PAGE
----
Presentation on theme: "Strategic Planning Is it necessary in educational establishments?"— Presentation transcript:
Strategic Planning Is it necessary in educational establishments?
Strategic planning activity: developing an academic argument The purpose of this activity is: To examine the extent to which strategic planning is essential for change and improvement To rehearse building an evidence-based argument To examine the value of alternative viewpoints and contradictory evidence.
Strategic planning activity You will be considering the theory that Strategic planning is fundamental to effective change and improvement in schools and colleges
Instructions Working in small groups you have half an hour in which to prepare 5 key points either in favour of, or against this theory. Use evidence from the literature and your own experience to justify your arguments. The readings you were given in advance should help, but you can draw on any relevant evidence. Each group will put forward their key points in a formal way, i.e. introduce your arguments and provide a context for them.
Instructions After hearing the other groups arguments, each group will have a further half hour to identify evidence to refute them. Again this evidence will be put forward formally, with a conclusion bringing together your whole argument.
Planning is an unnatural process. It is much more fun to do something. The nicest thing about not planning is that failure comes as a complete surprise, rather than being preceded by a period of worry and depression. John Harvey Jones
What is it? Strategy is the direction and scope of an organisation over the long term which achieves advantage for the organisation through its configuration of resources within a changing environment, to meet the needs of markets and to fulfil stakeholder expectations. Johnson and Scholes 1993
What is it? A strategy is the pattern or plan that integrates an organizations major goals, policies, and action sequences into a cohesive whole. Quin 1980
Vision A dream created in our waking hours of a preferred future (Block, 1987, p.107). Something you can see in your minds eye… A vision has to distinguish an organisation, set it apart as a unique institution. (Mintzberg and Quinn, 1998, p.136) May be as vague as a dream or as precise as a goal or mission statement. The critical point is that a vision articulates a view of a realistic, credible, attractive future for the organization, a condition that is better in some important ways than what now exists (Bennis and Namus, 1985, p. 89).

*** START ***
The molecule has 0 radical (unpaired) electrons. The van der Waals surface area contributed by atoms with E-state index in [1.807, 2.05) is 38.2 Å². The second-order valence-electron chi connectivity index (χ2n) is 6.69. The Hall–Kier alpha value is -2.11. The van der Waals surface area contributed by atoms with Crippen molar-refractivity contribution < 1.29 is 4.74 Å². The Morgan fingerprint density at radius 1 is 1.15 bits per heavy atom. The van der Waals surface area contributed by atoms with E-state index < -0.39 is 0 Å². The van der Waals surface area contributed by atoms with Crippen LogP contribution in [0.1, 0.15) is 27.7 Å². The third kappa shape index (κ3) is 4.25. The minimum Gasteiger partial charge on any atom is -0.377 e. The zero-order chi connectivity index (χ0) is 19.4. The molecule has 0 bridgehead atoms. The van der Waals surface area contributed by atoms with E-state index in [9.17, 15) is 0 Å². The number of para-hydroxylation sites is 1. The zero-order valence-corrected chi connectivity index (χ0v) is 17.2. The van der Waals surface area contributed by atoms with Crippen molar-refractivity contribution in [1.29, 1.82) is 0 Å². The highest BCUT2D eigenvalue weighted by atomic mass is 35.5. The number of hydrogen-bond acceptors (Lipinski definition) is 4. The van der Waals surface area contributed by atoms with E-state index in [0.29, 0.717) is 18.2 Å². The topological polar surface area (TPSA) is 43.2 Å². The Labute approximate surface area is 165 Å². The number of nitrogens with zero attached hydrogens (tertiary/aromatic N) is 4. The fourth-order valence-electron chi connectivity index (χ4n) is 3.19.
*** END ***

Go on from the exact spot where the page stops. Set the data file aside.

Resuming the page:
Mission The mission statement sets out the purpose and general direction for the organisation to follow, its guiding values and principles and overall objectives (Mullins, 2002, p.133).
Does vision come first? Ready, fire, aim is the more fruitful sequence if we want to take a linear snapshot of an organisation undergoing major reform. Ready is important, there has to be some notion of direction, but it is killing to bog down the process with vision, mission and strategic planning, before you know enough about dynamic reality. Fire is action and inquiry where skills, clarity and learning are fostered. Aim is crystallizing new beliefs, formulating mission and vision statements and focussing strategic planning. Vision and strategic planning come later, if anything they come at step 3, not step 1. Fullan (1993, pp 31-32)
Vision vs values Research examining micropolitical strategies for achieving change in schools found that: The leadership team promoted key values as the driving force for reform (rather than leader-inspired visions of reform) (Johnson, 2004, p. 267).
Strategic planning in FE Lumby (1999) carried out a research study into strategic planning in the FE sector. Her research included: Interviews with 4 principals and 1 second-tier manager (no middle managers or lecturers) with responsibility for strategic planning in colleges in 5 counties in the Midlands and eastern regions of England; Analysis of 29 full strategic plans and 24 partial plans (24% of all general FE colleges in England).
Lumby (1999) findings Most colleges did not use Johnson and Scholes (1993) linear approach of mission goal objective strategy action/tasks control rewards. Some plans were a loose collection of sections apparently written by different people. Aims and objectives were very similar, encompassing the product or curriculum; market; resources/costs; capability building. [Prescribed for the plans.] Difficulties of involving staff in the formulation of the plan shade into the difficulties of motivating them to complete it once formulated (p.79).
Lumby (1999) findings The principals felt that the benefits of the process were: A greater sense of purpose An increased feeling of independence A benchmark against which all decisions could be measured Better systems and efficiency Better communication as there was something important to communicate (p.81).
Lumbys (1999) conclusions Strategic planning in further education therefore differs greatly from that undertaken by private sector organisations in that the process is used to position not only, or in some cases, not primarily, against competitors but against, in the words of one principal, governmental drift. Government has policies for schools and for higher education. Whatever is left over is further education, and against this grim scenario strategic planning had helped to maintain some sense of the worth and value of the work of the sector (p.82).
Research into strategic planning in schools Davies, Davies and Ellison (2005) undertook research into strategic practices in schools, funded by the National College. They undertook in-depth case studies in schools identified as highly effective: 10 primary schools 10 secondary schools 3 special schools.
Davies et al (2005) findings Strategically focused schools aim to: Develop both a short-term and a strategic perspective in the school Develop and enhance strategic processes in the school Develop and deploy a variety of strategic approaches in the school Develop and enhance strategic leadership throughout the school Develop strategic measures of success in the school (p.71)
Develop both a short-term and strategic perspective in the school (Davies et al, 2005, p.72) Operational processes and planning (SDP and target setting) EffectiveFunctionally successful in the short-term but not sustainable long-term The strategically- focused school: successful and sustainable in both the short- term and the long-term IneffectiveFailure inevitable in both the short and long term Short-term crises will prevent longer-term sustainability IneffectiveEffective Strategic processes and planning